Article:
Before I came to Italy many, many moons ago, I thought bagpipes had been inflicted upon the world by the Scottish. I was wrong. Italy too has its own versions of this curious musical instrument. Bagpipe, by the way, is ‘cornamusa‘ in Italian.
In the north of Italy, there’s the baghèt form of bagpipe which first graced the area around Bergamo with its distinctive tones way back in 1347. Virtually abandoned in the 1950s, the baghèt came back into musical fashion in the 1980s and can sometimes be heard being played by hardy looking mountain men on the streets of Milan.
In the rest of Italy’s Apennines, the piva version of the bagpipe can be heard. Then there’s the musa version of the instrument.
The musa type bagpipe is common to the so-called Four Provinces of the Ligurian Apennines. The Four Provinces are Alessandria, Genoa, Pavia, and Piacenza.
Head further south in Italy and you may come across the zampogna, another form of Italian bagpipe and it seems to be the instrument being played in this video of a bagpipe performance, with dancing, at the Verdi theatre in Forlimpopoli, which, as it happens, is in Italy’s north east:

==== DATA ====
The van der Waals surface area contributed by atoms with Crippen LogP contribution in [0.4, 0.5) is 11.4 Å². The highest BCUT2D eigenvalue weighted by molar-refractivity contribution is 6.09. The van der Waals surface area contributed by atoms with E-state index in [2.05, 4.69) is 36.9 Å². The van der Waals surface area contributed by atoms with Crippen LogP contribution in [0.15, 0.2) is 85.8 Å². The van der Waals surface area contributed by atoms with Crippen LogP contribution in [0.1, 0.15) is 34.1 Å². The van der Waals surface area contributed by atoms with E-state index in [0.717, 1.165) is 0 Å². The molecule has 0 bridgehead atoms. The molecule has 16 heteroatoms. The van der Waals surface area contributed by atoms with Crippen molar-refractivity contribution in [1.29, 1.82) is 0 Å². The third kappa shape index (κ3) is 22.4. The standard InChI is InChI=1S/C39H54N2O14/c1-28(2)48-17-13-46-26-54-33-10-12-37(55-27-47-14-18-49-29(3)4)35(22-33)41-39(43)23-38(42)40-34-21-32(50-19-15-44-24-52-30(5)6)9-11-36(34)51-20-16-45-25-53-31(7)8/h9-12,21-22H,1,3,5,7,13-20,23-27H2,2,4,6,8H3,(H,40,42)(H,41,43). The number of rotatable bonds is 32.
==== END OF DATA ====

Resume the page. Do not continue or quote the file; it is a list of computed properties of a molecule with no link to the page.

Stop reading, start speaking
Stop translating in your head and start speaking Italian for real with the only audio course that prompt you to speak.
While passing Scots may wish to disagree, it seems possible bagpipes appeared in Italy before they became a feature of Scottish culture. Nobody really seems to know where or when in the world bagpipes were first heard.
As for the Scottish Great Highland Bagpipes, a few of these instruments are bound to be found lurking in Barga in Tuscany, along with haggis and good whisky.
That bagpipes will make a musical appearance during Barga’s Burns’ night, I am almost certain.
Baghèt photo by Flavio05